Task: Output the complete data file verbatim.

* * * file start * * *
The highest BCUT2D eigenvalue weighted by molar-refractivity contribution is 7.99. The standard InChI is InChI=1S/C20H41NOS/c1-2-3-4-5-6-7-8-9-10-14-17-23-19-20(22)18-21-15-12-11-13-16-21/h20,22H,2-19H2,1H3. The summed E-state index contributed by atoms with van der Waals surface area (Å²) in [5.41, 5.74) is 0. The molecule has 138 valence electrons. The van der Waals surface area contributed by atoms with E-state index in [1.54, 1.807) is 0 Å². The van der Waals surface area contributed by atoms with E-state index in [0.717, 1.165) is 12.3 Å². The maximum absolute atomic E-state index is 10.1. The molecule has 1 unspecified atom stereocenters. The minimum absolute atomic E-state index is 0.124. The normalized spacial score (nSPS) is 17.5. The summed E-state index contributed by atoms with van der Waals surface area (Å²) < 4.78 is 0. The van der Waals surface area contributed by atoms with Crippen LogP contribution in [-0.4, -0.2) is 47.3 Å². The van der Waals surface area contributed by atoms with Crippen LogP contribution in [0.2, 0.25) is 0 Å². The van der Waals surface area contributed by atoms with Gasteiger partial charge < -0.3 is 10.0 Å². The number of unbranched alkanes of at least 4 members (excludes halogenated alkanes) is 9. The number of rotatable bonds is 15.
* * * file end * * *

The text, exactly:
The highest BCUT2D eigenvalue weighted by molar-refractivity contribution is 7.99. The standard InChI is InChI=1S/C20H41NOS/c1-2-3-4-5-6-7-8-9-10-14-17-23-19-20(22)18-21-15-12-11-13-16-21/h20,22H,2-19H2,1H3. The summed E-state index contributed by atoms with van der Waals surface area (Å²) in [5.41, 5.74) is 0. The molecule has 138 valence electrons. The van der Waals surface area contributed by atoms with E-state index in [1.54, 1.807) is 0 Å². The van der Waals surface area contributed by atoms with E-state index in [0.717, 1.165) is 12.3 Å². The maximum absolute atomic E-state index is 10.1. The molecule has 1 unspecified atom stereocenters. The minimum absolute atomic E-state index is 0.124. The normalized spacial score (nSPS) is 17.5. The summed E-state index contributed by atoms with van der Waals surface area (Å²) < 4.78 is 0. The van der Waals surface area contributed by atoms with Crippen LogP contribution in [-0.4, -0.2) is 47.3 Å². The van der Waals surface area contributed by atoms with Crippen LogP contribution in [0.2, 0.25) is 0 Å². The van der Waals surface area contributed by atoms with Gasteiger partial charge < -0.3 is 10.0 Å². The number of unbranched alkanes of at least 4 members (excludes halogenated alkanes) is 9. The number of rotatable bonds is 15.